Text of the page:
Financial problems dogged the project for the next three years but in 1976 the Council discovered a grant which might cover the setting up of the memorial. A site had been selected combined with a planned hovercraft terminal. By 1980 as the hovercraft terminal lapsed the plans for the memorial were modified to only include the stern section of the ship.
After all this careful planning and execution, which had taken three years, the project came to a halt. The Council were possibly in a quandary about the incorporation of the memorial into a ferry wharf and this did not proceed. Eventually the project once again gained traction and the Parramatta Council found a suitable memorial site near Queen’s Wharf steps on the banks of the Parramatta River, this was the site of a landing place used by early colonial governors on the way to their official residence in nearby Parramatta Park. The Council in its wisdom decided that the stern section only was suitable for its memorial and no more attempts would be made to relocate the bow. And so it was that at 11.00 am on Saturday 13 June 1981 Admiral Sir Victor Smith AC KBE CB DSC unveiled the memorial.
Lew was not a man to be deterred by such misadventures, because he had put so much effort into formulating this project. If Parramatta City did not want the bow – where to next? The unwanted bow had been returned to the Naval Yard at Rydalmere.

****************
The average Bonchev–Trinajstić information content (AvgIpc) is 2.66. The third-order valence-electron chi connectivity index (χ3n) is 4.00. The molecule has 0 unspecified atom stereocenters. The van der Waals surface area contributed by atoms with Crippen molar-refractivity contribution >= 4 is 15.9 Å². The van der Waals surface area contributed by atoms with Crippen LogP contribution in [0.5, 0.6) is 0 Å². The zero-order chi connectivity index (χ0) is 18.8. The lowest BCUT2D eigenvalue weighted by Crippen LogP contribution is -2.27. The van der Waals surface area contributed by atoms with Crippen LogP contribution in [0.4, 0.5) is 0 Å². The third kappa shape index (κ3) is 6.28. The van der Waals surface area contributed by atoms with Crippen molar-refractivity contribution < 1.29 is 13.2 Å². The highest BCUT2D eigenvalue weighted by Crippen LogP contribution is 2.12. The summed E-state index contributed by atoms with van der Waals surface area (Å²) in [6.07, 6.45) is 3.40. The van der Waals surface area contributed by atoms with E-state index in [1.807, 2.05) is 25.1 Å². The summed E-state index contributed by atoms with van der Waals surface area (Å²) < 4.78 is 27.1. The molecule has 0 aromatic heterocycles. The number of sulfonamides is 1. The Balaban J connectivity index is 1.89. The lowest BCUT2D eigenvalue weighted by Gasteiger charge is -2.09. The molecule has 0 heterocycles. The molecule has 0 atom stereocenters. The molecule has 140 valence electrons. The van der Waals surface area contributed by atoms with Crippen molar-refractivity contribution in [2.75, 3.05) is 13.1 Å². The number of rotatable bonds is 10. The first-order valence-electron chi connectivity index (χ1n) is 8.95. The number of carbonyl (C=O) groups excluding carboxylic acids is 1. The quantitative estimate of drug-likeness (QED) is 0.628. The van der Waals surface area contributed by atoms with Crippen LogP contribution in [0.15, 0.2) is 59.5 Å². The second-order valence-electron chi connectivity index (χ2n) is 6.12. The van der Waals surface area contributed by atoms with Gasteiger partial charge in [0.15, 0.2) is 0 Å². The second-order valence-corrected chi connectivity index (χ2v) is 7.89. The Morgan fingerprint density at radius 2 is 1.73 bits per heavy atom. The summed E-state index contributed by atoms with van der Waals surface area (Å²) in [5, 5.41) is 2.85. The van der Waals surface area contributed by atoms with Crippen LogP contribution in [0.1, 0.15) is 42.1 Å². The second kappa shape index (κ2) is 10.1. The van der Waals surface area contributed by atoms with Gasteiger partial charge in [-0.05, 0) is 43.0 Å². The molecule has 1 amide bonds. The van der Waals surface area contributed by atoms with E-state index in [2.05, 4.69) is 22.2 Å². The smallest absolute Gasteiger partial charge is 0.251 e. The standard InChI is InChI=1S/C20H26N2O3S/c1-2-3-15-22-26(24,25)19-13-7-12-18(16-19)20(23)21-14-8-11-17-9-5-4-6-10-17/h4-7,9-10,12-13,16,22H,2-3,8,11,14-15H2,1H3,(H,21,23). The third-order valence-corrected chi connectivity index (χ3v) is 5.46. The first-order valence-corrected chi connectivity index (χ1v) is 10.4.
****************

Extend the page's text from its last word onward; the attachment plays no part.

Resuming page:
In 1984 Lew suggested to the General Manager of Garden Island Dockyard that it would be fitting for the bow of the RAN’s first ship to be mounted on the eastern point of Garden Island. The proposal was referred to Navy Office and later that year the sum of $5,000 was allocated for the project.
The bow was finally erected at Garden Island in early 1986. The question arose who should officially open the second memorial and Lew suggested HRH Price Phillip who was to be the reviewing officer at the 75th Anniversary Celebrations later that year. The proposal was passed to Navy Office but declined on the grounds of the short notice and that the Prince’s programme would be over-extended. Our disappointment at this decision was passed on to a friend in England which resulted in a last-minute change in the official programme which now included unveiling of the Parramatta memorial.
The unveiling ceremony was held at 6.30 pm on Friday 3 October 1986 and was attended by several hundred members of the Society, and members of the ship’s company of the present HMAS Parramatta provided an honour guard. His Royal Highness was met by Rear Admiral Nigel Berlyn and Mr Lew Lind, and all members of the Committee were presented.